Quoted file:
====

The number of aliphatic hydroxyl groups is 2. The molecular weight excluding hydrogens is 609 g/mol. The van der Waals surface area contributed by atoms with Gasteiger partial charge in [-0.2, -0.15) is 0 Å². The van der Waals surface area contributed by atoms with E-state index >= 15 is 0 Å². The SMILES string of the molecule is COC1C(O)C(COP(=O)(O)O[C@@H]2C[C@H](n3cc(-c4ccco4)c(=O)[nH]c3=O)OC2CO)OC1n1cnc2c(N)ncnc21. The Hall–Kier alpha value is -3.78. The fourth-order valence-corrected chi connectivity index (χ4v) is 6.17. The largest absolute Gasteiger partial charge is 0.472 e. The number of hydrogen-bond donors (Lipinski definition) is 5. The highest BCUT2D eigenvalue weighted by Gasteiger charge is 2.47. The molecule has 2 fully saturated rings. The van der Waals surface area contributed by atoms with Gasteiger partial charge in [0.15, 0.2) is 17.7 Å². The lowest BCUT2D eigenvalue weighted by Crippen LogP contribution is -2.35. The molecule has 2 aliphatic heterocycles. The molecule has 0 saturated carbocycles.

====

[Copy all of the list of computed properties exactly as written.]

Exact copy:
The number of aliphatic hydroxyl groups is 2. The molecular weight excluding hydrogens is 609 g/mol. The van der Waals surface area contributed by atoms with Gasteiger partial charge in [-0.2, -0.15) is 0 Å². The van der Waals surface area contributed by atoms with E-state index >= 15 is 0 Å². The SMILES string of the molecule is COC1C(O)C(COP(=O)(O)O[C@@H]2C[C@H](n3cc(-c4ccco4)c(=O)[nH]c3=O)OC2CO)OC1n1cnc2c(N)ncnc21. The Hall–Kier alpha value is -3.78. The fourth-order valence-corrected chi connectivity index (χ4v) is 6.17. The largest absolute Gasteiger partial charge is 0.472 e. The number of hydrogen-bond donors (Lipinski definition) is 5. The highest BCUT2D eigenvalue weighted by Gasteiger charge is 2.47. The molecule has 2 fully saturated rings. The van der Waals surface area contributed by atoms with Gasteiger partial charge in [0.15, 0.2) is 17.7 Å². The lowest BCUT2D eigenvalue weighted by Crippen LogP contribution is -2.35. The molecule has 2 aliphatic heterocycles. The molecule has 0 saturated carbocycles.